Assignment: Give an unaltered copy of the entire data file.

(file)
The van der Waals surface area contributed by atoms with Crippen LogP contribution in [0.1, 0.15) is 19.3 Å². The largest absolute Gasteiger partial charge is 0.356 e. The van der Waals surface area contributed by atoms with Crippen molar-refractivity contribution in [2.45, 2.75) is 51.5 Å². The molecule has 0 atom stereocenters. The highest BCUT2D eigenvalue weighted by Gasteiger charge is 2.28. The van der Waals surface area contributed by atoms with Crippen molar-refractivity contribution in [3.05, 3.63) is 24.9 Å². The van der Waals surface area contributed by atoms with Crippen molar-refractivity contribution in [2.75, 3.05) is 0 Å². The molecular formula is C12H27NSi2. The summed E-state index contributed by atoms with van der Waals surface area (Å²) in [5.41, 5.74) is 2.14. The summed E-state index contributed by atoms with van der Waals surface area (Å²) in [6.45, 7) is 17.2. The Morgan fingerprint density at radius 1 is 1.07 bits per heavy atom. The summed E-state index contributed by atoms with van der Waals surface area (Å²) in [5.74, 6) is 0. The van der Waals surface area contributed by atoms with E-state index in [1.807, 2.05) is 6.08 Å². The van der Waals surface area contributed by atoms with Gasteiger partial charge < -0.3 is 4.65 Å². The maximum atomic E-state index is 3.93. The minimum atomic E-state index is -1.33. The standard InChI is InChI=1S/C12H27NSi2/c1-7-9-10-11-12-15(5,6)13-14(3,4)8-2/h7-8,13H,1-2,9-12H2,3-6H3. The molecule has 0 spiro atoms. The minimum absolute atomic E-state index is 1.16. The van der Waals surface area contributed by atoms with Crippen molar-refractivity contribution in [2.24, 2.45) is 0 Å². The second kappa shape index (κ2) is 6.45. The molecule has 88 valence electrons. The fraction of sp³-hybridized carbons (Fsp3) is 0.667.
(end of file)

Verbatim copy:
The van der Waals surface area contributed by atoms with Crippen LogP contribution in [0.1, 0.15) is 19.3 Å². The largest absolute Gasteiger partial charge is 0.356 e. The van der Waals surface area contributed by atoms with Crippen molar-refractivity contribution in [2.45, 2.75) is 51.5 Å². The molecule has 0 atom stereocenters. The highest BCUT2D eigenvalue weighted by Gasteiger charge is 2.28. The van der Waals surface area contributed by atoms with Crippen molar-refractivity contribution in [3.05, 3.63) is 24.9 Å². The van der Waals surface area contributed by atoms with Crippen molar-refractivity contribution in [2.75, 3.05) is 0 Å². The molecular formula is C12H27NSi2. The summed E-state index contributed by atoms with van der Waals surface area (Å²) in [5.41, 5.74) is 2.14. The summed E-state index contributed by atoms with van der Waals surface area (Å²) in [6.45, 7) is 17.2. The Morgan fingerprint density at radius 1 is 1.07 bits per heavy atom. The summed E-state index contributed by atoms with van der Waals surface area (Å²) in [5.74, 6) is 0. The van der Waals surface area contributed by atoms with E-state index in [1.807, 2.05) is 6.08 Å². The van der Waals surface area contributed by atoms with Gasteiger partial charge < -0.3 is 4.65 Å². The maximum atomic E-state index is 3.93. The minimum atomic E-state index is -1.33. The standard InChI is InChI=1S/C12H27NSi2/c1-7-9-10-11-12-15(5,6)13-14(3,4)8-2/h7-8,13H,1-2,9-12H2,3-6H3. The molecule has 0 spiro atoms. The minimum absolute atomic E-state index is 1.16. The van der Waals surface area contributed by atoms with Crippen molar-refractivity contribution in [2.24, 2.45) is 0 Å². The second kappa shape index (κ2) is 6.45. The molecule has 88 valence electrons. The fraction of sp³-hybridized carbons (Fsp3) is 0.667.